While schools around the Capital Region were ending the year, a group of 50 middle school students decided to kick their academic interests up a notch by participating in the ExxonMobil Bernard Harris Summer Science Camp at Rensselaer. From June 15-27, Rensselaer hosted the program that provided students with an insider’s look at engineering and other science careers.
Throughout the program, students worked side by side with ExxonMobil engineers and scientists as they conducted experiments, participated in highly interactive projects and demonstrations, attended classes and weekly field excursions, and interacted with guest speakers.
This is the third year that former NASA astronaut Bernard Harris (top photograph at right) and ExxonMobil are partnering to provide academic enrichment camps on university campuses. The camps, which are free of charge, are offered to middle school students who are academically qualified, recommended by their teachers, and genuinely interested in math and science. The program was expanded this year to meet increased demand and will reach 1,200 students at 25 college and university campuses across the country, an increase from 900 students at 20 camps in the previous year.
Rensselaer was selected this year as a camp host because of its long-standing commitment to math and science education and its efforts to support and promote local community youth in these disciplines.
“Rensselaer is honored by the opportunity to host this year’s ExxonMobil Bernard Harris Summer Science Camp,” said Cynthia Smith, assistant dean of students and director of pipeline initiatives and partnerships. “More than 220 students applied for the program’s 50 spots. Already we have seen incredible enthusiasm and interest from our campers, sparked by the connection between the exciting interactive experiments and field excursions and the core curriculum taught by our highly qualified and motivated teachers.”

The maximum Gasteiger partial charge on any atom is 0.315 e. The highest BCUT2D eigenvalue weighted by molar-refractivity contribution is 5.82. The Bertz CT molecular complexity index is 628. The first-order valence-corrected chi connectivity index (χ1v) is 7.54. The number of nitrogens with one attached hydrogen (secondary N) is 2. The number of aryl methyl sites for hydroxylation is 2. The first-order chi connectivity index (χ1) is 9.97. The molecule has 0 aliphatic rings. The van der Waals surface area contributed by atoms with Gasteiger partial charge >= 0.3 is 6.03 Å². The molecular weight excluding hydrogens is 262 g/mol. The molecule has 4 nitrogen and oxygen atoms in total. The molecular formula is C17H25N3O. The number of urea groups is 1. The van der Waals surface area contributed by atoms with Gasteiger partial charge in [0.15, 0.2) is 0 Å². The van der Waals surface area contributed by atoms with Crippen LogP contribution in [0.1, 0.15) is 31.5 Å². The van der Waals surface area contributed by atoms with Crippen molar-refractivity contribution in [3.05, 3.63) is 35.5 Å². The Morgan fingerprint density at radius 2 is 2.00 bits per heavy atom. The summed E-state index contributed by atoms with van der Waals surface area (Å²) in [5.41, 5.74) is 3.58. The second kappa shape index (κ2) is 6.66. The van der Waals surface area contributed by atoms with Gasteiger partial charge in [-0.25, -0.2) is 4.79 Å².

Rensselaer President Shirley Ann Jackson has long warned of what she has dubbed a “Quiet Crisis” in America the threat to the capacity of the United States to innovate due to reduced support for research and the looming shortage in the nation’s STEM workforce. The impending workforce shortfall results from a record number of retirements on the horizon in the STEM fields, and not enough students in the pipeline to replace them.
“Our country is facing a critical deficiency in students pursuing engineering and science-related careers, which are the foundation of innovation in the 21st century economy. This, in time, could reduce today’s technological advantages enjoyed by the United States,” said Gerald McElvy, president of ExxonMobil Foundation. “At ExxonMobil, we are committed to helping increase students’ interest in these careers by giving them exposure to hands-on math and science activities and introducing them to role models who have achieved great success in their careers.”
“Students in middle school today have had significant technology in their hands since birth,” said Harris, veteran of two space shuttle missions and the first African American to conduct a space walk. “The goal of the camps is to give them a first-hand look at just how fun it can be to understand the wonders of how math and science play a role in the electronics they enjoy every day. The expansion of the camps was a direct result of high demand from students who wanted to attend last year’s camps.”
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